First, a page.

Very cool stuff that previously only folks with deep pockets could afford. Josh Anderson is a whiz at Transparent video. He has a course on how to do it. What’s more, he’s a really good teacher - and of course, he uses videos to teach you. Anyway, he recently came out with a masterful follow-up to his previous products. It’s a product called Trigger Players that allows you to control multiple html fields within the page the video is on. In other words, like the demo on the page shows (no opt-in required), you can have a video play on your page, while having it “trigger” other effects on the page, like making an opt-in box appear, change lines or whole blocks of text, or whatever you can think of. The possibilities for how to use Trigger Players are endless and make video even more engaging than ever.

Seems like a great tool to use for lead capture, squeeze and sales pages, just for starters. Josh has a great reputation online - like for overdelivering. He’s thrown in some great bonuses. They alone are worth more than the basic product. I recommend you at least check out the effects on his site. The second video tool does something I didn’t think was possible. It allows you to put clickable buttons IN your video! Not a redirect after the video stops or a link below for someone to click on, but clickable links right there on the video. It’s called Video DirectPay Marketing software. I managed to get it for a steal, but haven’t used it yet. I also got a discounted (temporary) backdoor link for you, where the price is as low as you’re going to see it.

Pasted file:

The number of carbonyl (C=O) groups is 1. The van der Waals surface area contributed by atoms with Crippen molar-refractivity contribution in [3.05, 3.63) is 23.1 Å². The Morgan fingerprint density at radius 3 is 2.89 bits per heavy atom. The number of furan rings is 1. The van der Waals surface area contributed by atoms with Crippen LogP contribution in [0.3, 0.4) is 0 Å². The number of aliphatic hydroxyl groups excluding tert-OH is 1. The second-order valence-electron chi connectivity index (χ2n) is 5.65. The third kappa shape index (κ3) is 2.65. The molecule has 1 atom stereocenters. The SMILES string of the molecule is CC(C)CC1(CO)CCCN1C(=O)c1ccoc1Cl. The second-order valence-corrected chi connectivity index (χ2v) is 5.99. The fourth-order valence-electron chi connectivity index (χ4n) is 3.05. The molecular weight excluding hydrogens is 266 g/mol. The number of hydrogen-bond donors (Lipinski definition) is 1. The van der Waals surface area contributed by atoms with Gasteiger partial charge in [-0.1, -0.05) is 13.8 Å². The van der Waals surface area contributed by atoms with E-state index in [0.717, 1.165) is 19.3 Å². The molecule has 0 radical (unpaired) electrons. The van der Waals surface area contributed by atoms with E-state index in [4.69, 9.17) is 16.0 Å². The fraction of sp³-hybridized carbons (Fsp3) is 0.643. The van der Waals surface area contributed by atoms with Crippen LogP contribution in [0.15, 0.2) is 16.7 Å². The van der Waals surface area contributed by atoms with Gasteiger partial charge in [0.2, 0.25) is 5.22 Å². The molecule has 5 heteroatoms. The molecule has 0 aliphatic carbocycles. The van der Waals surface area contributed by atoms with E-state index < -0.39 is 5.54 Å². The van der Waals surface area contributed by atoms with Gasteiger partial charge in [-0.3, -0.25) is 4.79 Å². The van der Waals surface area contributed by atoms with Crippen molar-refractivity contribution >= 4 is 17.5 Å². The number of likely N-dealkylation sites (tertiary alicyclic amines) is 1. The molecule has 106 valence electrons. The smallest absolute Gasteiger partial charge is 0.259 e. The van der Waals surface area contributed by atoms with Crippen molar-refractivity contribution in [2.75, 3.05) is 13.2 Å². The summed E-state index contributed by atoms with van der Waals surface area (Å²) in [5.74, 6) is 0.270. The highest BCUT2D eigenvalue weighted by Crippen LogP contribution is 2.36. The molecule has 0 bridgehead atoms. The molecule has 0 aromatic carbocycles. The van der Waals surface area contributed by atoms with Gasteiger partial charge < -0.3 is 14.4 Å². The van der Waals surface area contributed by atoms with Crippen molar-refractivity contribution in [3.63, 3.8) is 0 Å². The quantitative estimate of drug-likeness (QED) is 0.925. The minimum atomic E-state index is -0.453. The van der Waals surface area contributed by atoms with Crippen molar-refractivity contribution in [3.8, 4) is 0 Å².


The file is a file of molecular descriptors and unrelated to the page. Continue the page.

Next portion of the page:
It’s designed to allow one button to take visitors to a payment page and the other to a page of your choice (like a printed salesletter). I imagine you could get the links to go where you want them to. I see something like Video DirectPay Marketingreplacing the standard long copy salesletter. At least augmenting it. Of course, you’ll have to check the terms of use of any public video sites you plan to upload these videos to. This is so new to me, I don’t really know if I’ve ever seen a video anywhere that had clickable links in the video itself. You? It’s still early, maybe you’d like to be one of the first to snag this? Like with the other tool, there are loads of possibilities for this. Feel free to share some of your ideas for creative ways to use these tools!